There is an artist named Molly Costello who drew this image. In their drawing, it shows a person uprooting flora from their bodies, with text written “uproot tendencies toward policing others that exist inside you”.
This, to me, was such a wonderful way of illustrating and understanding the process of unlearning — where we reach to the root of the harmful tendencies we have towards others and to yank it out. One of the greatest feminist thinkers, Angela Davis, once said that “radical simply means ‘grasping things at the root.’” What this means that, in order to create social change, we need to unlearn the oppressive and harmful tendencies that we have cultivated toward others, from our peers, our elders, our communities, and to grasp the root causes of those tendencies and discard it. We do not need these weeds of hate and domination.
In the previous blog post, I discuss the desire to dominate and how our social systems very specifically reward those who can rationalise and maintain their desire. This exists just about everywhere, and it adapts according to its social-political contexts. It exists in our homes — when the patriarchs of the family enact violence and sexualised violence against women, or when adults commit acts of sexual violence against children. It exists when a domestic worker is expected to take a lesser pay because they do not work too many hours per week. It exists when men are afforded a higher wage than women. It exists when people of so-called “lower castes” are given an incredibly low pay — with no prospects of social mobility — on the basis of their caste. It exists when we attack marginalised communities because they are structurally weak enough to scapegoat. These are the atrocities that are committed on the daily because there is a desire to dominate in order to create and maintain a higher position in society.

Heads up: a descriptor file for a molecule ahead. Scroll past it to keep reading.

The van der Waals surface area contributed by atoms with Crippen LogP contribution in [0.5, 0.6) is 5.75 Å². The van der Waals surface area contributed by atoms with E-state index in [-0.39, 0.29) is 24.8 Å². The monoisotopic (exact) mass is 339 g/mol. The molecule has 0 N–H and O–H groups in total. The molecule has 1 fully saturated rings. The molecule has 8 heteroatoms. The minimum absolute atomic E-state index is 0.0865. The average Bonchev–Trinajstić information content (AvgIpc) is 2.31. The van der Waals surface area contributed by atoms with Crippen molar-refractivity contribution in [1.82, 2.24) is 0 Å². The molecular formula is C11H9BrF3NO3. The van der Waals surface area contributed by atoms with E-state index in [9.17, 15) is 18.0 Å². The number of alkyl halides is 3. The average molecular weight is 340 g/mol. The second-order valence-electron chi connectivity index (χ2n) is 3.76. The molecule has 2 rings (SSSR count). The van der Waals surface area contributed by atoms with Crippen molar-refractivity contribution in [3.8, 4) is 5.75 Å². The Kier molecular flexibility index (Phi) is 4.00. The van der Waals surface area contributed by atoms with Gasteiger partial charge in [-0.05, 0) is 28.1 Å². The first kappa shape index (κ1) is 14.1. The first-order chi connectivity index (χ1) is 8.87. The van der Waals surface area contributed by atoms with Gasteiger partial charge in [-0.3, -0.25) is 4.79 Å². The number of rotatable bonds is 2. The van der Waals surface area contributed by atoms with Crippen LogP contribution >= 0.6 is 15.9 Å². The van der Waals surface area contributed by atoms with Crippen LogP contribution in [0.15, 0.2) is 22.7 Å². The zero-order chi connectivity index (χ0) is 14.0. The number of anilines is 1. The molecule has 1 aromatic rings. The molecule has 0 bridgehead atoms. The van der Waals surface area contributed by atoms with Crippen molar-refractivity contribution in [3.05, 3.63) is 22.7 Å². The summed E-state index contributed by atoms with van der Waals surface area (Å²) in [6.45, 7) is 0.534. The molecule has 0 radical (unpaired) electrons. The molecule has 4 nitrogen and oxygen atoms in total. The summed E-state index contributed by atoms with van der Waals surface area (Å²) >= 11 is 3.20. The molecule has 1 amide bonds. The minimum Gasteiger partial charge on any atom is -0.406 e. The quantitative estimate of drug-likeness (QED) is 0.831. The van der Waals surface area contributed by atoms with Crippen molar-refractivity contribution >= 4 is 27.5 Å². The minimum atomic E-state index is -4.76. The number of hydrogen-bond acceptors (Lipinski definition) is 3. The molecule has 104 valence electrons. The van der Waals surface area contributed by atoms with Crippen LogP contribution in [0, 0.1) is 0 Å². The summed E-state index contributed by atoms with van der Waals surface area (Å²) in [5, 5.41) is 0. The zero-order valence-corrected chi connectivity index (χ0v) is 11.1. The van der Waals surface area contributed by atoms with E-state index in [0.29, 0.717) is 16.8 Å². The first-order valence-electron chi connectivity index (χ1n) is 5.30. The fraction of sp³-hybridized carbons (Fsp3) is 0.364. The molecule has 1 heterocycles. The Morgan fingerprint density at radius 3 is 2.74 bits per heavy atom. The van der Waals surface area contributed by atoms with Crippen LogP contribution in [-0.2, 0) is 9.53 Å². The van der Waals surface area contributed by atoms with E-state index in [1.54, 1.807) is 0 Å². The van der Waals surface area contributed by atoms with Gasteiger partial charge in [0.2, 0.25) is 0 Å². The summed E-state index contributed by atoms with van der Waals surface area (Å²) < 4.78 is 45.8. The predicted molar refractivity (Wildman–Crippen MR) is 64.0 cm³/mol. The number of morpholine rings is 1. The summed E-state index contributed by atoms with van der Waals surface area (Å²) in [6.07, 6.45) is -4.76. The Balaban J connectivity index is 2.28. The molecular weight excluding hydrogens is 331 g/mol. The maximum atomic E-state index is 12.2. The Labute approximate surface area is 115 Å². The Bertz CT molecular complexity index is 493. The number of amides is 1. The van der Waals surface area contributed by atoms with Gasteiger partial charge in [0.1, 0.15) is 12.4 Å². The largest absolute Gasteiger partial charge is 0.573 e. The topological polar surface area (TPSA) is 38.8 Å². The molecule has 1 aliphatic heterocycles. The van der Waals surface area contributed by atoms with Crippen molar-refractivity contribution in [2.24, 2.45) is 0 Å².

It is hard to demand those with power to give up on their power. Those in positions of power do not typically give up on their privileges for obvious reasons — they do not want to lose power. And yet, in order to bring about any form of social change, and if we happen to be people who walk the world with unearned privileges, it becomes our responsibility — our duty even — to unlearn and dismantle our desire to dominate, to relinquish our myths of entitlement, to reconnect and relearn empathic capacities and tendencies that have been made dull by a world that insists that exploitation and domination is good or better because another world is impossible. It becomes incumbent upon us to become accountable of the damages that we may have caused because we are acculturated to a social system that rewards domination.
There are a lot of discussions that are had about bringing about policy change in order to facilitate better conditions for social change — and I emphatically agree — but what if the driving force to enact social change comes from a place that refuses the myths of patriarchy and capitalism? When we create a praxis that rejects domination as a driving force, when we believe that this world cannot sustain itself by harming one another, that we must believe the capitalist patriarchal myth that we are destined to be combative when in reality, in times of environmental calamities for instance, people are predisposed to helping one another because we empathise with the grief and loss that others have faced and that combat and competition is simply unimportant and useless, we are able to create a moment in time when cooperation based on nurturance, sustenance and care is not just necessary for survival, but because we need this care.
Social change functions on the idea that there is hope beyond such grief and loss over human dignity. But in order to imagine and envision a world that is void of such inhumane atrocities, it is essential that we abandon, ostracise and actively stigmatise acts of domination — that the abuse of power is obscene and unwelcome — and that we uproot those very tendencies in ourselves by unlearning the thirst to be rewarded for harming others.